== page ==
What a rare allergy

Tap water, cinnamon, garlic, vanilla ... These are some of the substances or products that we usually live with, ignoring that, for some people, its components can cause immune reactions.

When someone hears the word "allergy", they immediately think of plant pollen, dust mites, animal hair, some medications or certain foods, among other more or less known allergens. But, according to the latest Scientific evidence, in addition to these common causes of sneezing, tearing, itching, irritation and respiratory problems, there are other less known agents that are equally capable of triggering very unpleasant and sometimes severe organic reactions.

Allergies to cinnamon, garlic, black pepper, vanilla and other spices affect 3% of the population and can severely restrict your daily activities, according to the American College of Allergies, Asthma and Immunology (ACAAI). Reports from this body indicate that women are more likely than men to develop an allergy to spices, because these ingredients are not only present in food, but are also commonly used in cosmetics, while makeup, oils Toothpaste and perfumes may include one or more spices.

According to the allergist Ramiro Suárez, these products generate 2% of food allergies, but they are poorly diagnosed because there are no definitive skin or blood tests to detect them. "The hotter a spice is, the greater the risk of it being allergenic," explains Suárez. Patients often have to take extreme measures to avoid the allergen, which can lead to strict dietary avoidance, low quality of life and, in some cases, malnutrition ”.

He adds that treating these allergies is very complex because some blends contain 3-18 spices, while boiling, roasting, frying, or applying other forms of heat can reduce allergens in some cases and increase them in others, depending on the spice. .

Cell phones, exotic ornamental plants, wines, germicides from preservatives, beef, gold, and even sweat are some products or items that can trigger allergic reactions.

ALLERGY TO EXERCISE
Regarding food allergy reactions stimulated by physical activity, Dr. Montserrat Fernández Rivas explains that "there must be a prior sensitivity or predisposition to food for the allergic explosion to occur after practicing physical activity, such as dancing."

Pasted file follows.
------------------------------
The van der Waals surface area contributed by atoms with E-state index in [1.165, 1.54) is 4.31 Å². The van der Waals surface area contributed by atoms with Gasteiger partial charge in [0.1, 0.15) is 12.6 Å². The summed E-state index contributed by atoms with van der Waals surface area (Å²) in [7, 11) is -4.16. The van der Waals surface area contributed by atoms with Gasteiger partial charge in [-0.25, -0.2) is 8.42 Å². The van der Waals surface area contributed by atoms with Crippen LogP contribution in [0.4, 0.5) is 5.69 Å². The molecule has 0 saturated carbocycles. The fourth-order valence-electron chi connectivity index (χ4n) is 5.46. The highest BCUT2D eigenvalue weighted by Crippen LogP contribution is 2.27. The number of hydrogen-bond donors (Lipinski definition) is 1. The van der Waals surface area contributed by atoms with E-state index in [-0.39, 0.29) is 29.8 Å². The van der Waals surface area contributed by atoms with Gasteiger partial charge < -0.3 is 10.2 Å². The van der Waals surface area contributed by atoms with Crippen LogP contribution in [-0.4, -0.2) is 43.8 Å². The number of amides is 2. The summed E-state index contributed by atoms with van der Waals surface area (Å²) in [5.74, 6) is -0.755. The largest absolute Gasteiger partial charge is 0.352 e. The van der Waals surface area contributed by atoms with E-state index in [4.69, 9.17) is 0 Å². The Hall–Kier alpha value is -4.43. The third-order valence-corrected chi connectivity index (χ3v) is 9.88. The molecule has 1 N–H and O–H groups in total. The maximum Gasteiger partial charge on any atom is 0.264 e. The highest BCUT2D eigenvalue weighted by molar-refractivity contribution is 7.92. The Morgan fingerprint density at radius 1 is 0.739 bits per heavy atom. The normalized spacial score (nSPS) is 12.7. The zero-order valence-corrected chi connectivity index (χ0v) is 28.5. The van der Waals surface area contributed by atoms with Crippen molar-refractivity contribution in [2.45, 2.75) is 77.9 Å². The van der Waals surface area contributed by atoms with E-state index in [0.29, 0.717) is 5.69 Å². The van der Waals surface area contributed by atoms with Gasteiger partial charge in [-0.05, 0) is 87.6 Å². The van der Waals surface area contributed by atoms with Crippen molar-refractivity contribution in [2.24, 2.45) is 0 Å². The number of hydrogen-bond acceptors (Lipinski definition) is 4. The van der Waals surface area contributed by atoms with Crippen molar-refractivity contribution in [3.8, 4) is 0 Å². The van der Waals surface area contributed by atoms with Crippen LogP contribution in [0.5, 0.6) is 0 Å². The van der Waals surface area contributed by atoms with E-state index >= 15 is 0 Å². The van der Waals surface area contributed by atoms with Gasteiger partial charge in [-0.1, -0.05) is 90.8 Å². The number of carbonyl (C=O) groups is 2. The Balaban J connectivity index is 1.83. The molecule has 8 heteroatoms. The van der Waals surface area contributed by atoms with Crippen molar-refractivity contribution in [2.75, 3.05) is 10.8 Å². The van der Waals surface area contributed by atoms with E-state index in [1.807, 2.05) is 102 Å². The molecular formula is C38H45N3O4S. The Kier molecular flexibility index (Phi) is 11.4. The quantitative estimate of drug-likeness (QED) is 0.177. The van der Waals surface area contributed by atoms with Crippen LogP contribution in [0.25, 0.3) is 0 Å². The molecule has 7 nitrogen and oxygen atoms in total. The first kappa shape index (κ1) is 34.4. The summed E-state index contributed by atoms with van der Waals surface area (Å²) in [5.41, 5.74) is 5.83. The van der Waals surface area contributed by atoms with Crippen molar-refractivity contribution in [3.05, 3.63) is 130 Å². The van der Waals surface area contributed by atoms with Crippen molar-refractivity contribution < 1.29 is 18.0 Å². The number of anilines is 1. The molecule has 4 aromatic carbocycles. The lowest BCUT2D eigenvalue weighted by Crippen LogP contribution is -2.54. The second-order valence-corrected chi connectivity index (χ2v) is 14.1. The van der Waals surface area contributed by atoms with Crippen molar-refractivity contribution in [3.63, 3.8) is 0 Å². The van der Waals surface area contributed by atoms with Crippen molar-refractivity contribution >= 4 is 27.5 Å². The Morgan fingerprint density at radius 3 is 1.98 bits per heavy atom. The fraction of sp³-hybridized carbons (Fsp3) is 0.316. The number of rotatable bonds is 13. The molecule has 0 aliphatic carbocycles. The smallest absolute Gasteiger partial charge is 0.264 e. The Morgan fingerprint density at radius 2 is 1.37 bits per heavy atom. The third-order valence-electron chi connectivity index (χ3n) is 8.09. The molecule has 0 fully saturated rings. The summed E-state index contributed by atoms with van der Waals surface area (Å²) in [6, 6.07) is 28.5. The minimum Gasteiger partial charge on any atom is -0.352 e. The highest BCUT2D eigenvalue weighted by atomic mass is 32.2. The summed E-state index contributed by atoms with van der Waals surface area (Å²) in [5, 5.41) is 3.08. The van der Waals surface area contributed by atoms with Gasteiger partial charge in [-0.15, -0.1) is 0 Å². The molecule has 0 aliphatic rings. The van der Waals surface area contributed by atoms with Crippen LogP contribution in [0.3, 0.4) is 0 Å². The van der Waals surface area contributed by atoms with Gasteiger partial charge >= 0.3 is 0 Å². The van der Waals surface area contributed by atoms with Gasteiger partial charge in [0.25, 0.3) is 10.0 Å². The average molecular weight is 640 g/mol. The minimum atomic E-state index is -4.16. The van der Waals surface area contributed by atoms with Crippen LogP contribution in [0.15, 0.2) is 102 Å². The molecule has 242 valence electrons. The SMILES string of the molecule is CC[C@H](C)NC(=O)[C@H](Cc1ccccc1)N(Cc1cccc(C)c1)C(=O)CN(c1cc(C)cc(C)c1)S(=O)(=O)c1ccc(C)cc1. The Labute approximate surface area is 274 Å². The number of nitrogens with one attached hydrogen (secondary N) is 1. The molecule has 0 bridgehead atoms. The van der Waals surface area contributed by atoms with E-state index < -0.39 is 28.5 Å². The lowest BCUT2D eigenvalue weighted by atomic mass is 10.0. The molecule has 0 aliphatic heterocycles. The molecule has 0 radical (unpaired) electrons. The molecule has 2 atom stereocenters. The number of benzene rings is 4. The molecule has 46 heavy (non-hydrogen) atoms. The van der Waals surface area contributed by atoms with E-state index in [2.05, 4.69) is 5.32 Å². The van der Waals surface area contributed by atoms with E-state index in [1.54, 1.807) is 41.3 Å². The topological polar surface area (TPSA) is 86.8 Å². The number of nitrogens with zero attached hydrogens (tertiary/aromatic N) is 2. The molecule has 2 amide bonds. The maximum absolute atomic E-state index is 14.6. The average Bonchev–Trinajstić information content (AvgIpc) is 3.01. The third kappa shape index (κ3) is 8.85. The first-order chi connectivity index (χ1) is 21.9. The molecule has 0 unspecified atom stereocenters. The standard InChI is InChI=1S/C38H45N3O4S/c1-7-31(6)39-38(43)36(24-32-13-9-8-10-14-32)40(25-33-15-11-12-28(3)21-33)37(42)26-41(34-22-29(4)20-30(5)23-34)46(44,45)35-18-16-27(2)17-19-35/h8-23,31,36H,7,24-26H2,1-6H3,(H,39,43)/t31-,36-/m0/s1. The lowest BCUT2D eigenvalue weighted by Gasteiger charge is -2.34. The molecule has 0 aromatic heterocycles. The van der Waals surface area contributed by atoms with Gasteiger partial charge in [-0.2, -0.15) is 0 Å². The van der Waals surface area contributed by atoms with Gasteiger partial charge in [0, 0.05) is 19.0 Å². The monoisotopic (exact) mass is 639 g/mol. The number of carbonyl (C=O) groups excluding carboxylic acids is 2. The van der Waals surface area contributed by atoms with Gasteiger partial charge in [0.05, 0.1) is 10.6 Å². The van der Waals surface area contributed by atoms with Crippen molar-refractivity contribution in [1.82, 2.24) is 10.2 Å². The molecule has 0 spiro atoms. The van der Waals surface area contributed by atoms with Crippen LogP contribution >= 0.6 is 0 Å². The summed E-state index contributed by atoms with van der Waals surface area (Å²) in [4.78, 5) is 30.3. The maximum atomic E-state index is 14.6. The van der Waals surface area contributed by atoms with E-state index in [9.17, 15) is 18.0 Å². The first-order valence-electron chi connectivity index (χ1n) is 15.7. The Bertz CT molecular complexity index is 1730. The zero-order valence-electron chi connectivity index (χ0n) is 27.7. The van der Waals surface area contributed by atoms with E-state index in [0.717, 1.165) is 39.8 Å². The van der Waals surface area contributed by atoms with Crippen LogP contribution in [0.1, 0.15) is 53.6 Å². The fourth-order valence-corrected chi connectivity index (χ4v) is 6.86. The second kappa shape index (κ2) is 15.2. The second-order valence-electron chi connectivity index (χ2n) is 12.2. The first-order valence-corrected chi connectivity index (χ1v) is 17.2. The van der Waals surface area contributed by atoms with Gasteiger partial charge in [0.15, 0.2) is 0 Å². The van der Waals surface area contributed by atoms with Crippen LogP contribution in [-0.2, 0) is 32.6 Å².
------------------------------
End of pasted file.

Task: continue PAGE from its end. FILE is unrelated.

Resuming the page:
“These reactions - whose exact mechanism is not known - are not very frequent and they occur when the patient exercises in the three or four hours after ingesting food. The most characteristic reactions are usually urticaria, respiratory distress and even hypotension ”, said this allergist. On the other hand, something as common as tap water may be partly to blame for the increase in food allergies, due to the chemicals in this liquid, according to a new study conducted in the United States. High levels of dichlorophenols, a chemical commonly found in pesticides used by farmers, which is also used to chlorinate water, are associated with food allergies.

"High levels of dichlorophenol in pesticides can possibly weaken food tolerance in some people, causing allergies to some foods," said allergist Elina Jerschow, professor of Medicine at Yeshiva University, New York and lead author of the investigation.

INTIMATE REACTIONS
"In the 1960s, the case of several British husbands sensitive to their wives 'vaginal secretions was known, which produced a strong irritation reaction after each relationship," explains the German doctor Jürgen Brater, author of the book' Lo that Fleming would never tell ', "There have also been reports of women with vaginal allergic reactions to their partner's sperm, which generally consist of swelling, itching of the vulva and even general malaise."

According to Brater, these intimate allergies remain rare, among other causes due to the difficulty of diagnosis, since their local symptoms are also “common to infections by parasites, bacteria or yeasts. The difference is that, in the case of sexual allergies, the discomfort usually begins between five and fifteen minutes after intercourse ”.

Rarer still is the allergy to own semen, known as postorgasmic syndrome and documented in medical publications since 2002, which causes man to suffer flu-like symptoms, such as fever, runny nose, extreme fatigue and burning eyes, after ejaculation and for a week. The most likely cause of this syndrome is an autoallergic reaction to semen. Although the syndrome is rare, it is likely that many men who suffer from it do not go to the doctor because they do not know that it is a disease, they believe that its cause is psychological or they are embarrassed or confused.

NOTE: Consulting an allergist is crucial to detect a certain allergy.

 

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